Pennsylvania Game Commission tells state legislators it's open to more Sunday hunts

BRIAN WHIPKEY
Erie Times-News (TNS)
Pennsylvania sportsmen may soon have more opportunities to hunt on Sundays.

Pennsylvania hunters might have more Sunday hunting opportunities in the future.

Pennsylvania Game Commission Executive Director Bryan Burhans delivered his annual report Wednesday to the General Assembly, offered testimony before the House Game and Fisheries Committee and spoke about the success of Sunday hunting.

He said the commission supports opening additional Sundays to hunting and welcomes the opportunity to work with the committee to craft legislation giving full authority to the Board of Commissioners to offer additional Sunday hunting opportunities.

“This year’s Sunday hunting opportunities were extremely popular with our hunters, and they did not see any substantial issues occur on these Sundays,” he said through a press release.

Last November, for the first time, hunters were able to hunt three consecutive Sundays for big game. One Sunday was for archery deer, followed by black bear and then rifle deer season.

No details were offered on what additional Sundays would be considered or for what type of game species.

CWD Response Plan: Burhans also reported the Chronic Wasting Disease Response Plan is being implemented and they have found 10 fewer positives of the fatal disease than last year.

“Although CWD sampling for this fiscal year will continue through the end of June, through the participation of hunters, agency staff, and various collaborators, we already collected over 11,626 CWD samples. We still anticipate some additional samples through the collection of road-killed deer and clinical suspects. Of the samples collected so far this year, 196 were positive for CWD. In comparison, a total of 15,822 samples were collected last year, of which 206 were positive for CWD,” he said.

He explained the CWD plan sets forth a path forward for minimizing the impact of this disease to deer. Among the strategies identified in the plan are increasing hunting opportunities, providing accurate and timely information on CWD testing results, and conducting educational and outreach campaigns to communicate key messages to stakeholders. Working with Wildlife Futures, the commission launched a CWD visualization tool to allow hunters and the public to view results of the testing efforts based on location.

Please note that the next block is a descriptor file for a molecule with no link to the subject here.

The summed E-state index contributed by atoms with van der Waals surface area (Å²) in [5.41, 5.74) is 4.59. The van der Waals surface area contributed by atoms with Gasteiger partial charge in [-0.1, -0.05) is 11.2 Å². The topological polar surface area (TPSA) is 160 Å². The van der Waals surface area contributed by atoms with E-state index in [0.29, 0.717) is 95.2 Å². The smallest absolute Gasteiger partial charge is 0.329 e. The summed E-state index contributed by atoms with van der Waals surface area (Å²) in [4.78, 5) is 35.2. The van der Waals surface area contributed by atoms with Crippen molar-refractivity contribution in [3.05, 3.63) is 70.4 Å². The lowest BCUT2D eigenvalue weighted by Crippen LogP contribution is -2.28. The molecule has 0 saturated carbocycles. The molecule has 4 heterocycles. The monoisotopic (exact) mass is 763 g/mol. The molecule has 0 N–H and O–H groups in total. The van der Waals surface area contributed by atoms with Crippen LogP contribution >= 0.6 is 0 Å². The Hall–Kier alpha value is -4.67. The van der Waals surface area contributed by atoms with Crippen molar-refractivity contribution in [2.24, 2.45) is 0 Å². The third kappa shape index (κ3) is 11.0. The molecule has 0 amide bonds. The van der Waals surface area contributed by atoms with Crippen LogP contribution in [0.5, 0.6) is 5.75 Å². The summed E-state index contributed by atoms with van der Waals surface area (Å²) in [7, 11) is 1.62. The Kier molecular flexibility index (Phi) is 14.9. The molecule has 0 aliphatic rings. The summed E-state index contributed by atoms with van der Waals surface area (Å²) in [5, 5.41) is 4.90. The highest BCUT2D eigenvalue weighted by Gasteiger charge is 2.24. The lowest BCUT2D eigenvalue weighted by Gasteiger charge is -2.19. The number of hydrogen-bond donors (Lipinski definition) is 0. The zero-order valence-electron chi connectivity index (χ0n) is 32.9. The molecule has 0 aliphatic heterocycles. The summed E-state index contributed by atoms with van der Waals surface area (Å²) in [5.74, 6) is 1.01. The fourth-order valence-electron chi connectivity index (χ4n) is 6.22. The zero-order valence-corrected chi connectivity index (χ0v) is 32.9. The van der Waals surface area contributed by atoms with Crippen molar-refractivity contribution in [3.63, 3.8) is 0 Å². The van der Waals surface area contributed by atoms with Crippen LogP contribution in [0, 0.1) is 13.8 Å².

“We are confident that by working with hunters and our conservation partners on implementing these strategies we can limit the spread of this disease, and in so doing, ensure thriving deer and elk populations for future generations,” he said.

Small game news:For small game hunters, the agency stocked more than 221,231 pheasants this year, which were hunted by 49,613 adults and 13,220 juniors for a total of 62,833 permit holders. Burhans believes the recreational benefits of the pheasant propagation program continue to be highly valued by hunters, as evidenced by this year’s sales of adult pheasant hunting permits being 13% higher than in 2017, when the permit was initiated.

Under our current two-farm business model, the agency is stocking the same number of pheasants as it did under the previous four-farm model, but at a per-bird cost of less than $14 compared to about $21 previously. Moreover, releases now consist of 75% males compared to 50% previously.

Bear season: The board also expanded the length of the bear season, providing for the bear archery season to take place for three full weeks in 2020. This expansion is a benefit to both hunters and farmers, as this archery season allows hunters to better target bears that are impacting agricultural operations. In 2020, hunters harvested 3,608 bears – the sixth-best harvest ever – and it followed last year’s harvest of more than 4,600 bears.

The deer harvest for 2020 will be reported at a later date.